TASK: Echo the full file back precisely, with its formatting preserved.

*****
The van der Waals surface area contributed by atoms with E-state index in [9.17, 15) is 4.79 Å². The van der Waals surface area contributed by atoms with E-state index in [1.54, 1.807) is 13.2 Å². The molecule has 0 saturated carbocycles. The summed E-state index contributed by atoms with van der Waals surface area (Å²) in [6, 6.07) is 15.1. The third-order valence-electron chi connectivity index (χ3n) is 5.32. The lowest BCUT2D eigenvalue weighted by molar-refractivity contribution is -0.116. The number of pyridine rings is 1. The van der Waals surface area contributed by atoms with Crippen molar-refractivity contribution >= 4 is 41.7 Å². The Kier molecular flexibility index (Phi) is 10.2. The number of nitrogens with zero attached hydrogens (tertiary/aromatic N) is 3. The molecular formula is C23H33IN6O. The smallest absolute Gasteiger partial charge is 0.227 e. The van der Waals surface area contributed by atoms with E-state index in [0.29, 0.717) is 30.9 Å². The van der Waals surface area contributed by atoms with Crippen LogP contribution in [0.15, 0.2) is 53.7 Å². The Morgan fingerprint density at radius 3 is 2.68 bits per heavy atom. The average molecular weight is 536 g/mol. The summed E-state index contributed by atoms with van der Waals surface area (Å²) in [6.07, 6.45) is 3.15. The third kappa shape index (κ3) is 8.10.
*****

The van der Waals surface area contributed by atoms with E-state index in [9.17, 15) is 4.79 Å². The van der Waals surface area contributed by atoms with E-state index in [1.54, 1.807) is 13.2 Å². The molecule has 0 saturated carbocycles. The summed E-state index contributed by atoms with van der Waals surface area (Å²) in [6, 6.07) is 15.1. The third-order valence-electron chi connectivity index (χ3n) is 5.32. The lowest BCUT2D eigenvalue weighted by molar-refractivity contribution is -0.116. The number of pyridine rings is 1. The van der Waals surface area contributed by atoms with Crippen molar-refractivity contribution >= 4 is 41.7 Å². The Kier molecular flexibility index (Phi) is 10.2. The number of nitrogens with zero attached hydrogens (tertiary/aromatic N) is 3. The molecular formula is C23H33IN6O. The smallest absolute Gasteiger partial charge is 0.227 e. The van der Waals surface area contributed by atoms with E-state index in [0.29, 0.717) is 30.9 Å². The van der Waals surface area contributed by atoms with Crippen LogP contribution in [0.15, 0.2) is 53.7 Å². The Morgan fingerprint density at radius 3 is 2.68 bits per heavy atom. The average molecular weight is 536 g/mol. The summed E-state index contributed by atoms with van der Waals surface area (Å²) in [6.07, 6.45) is 3.15. The third kappa shape index (κ3) is 8.10.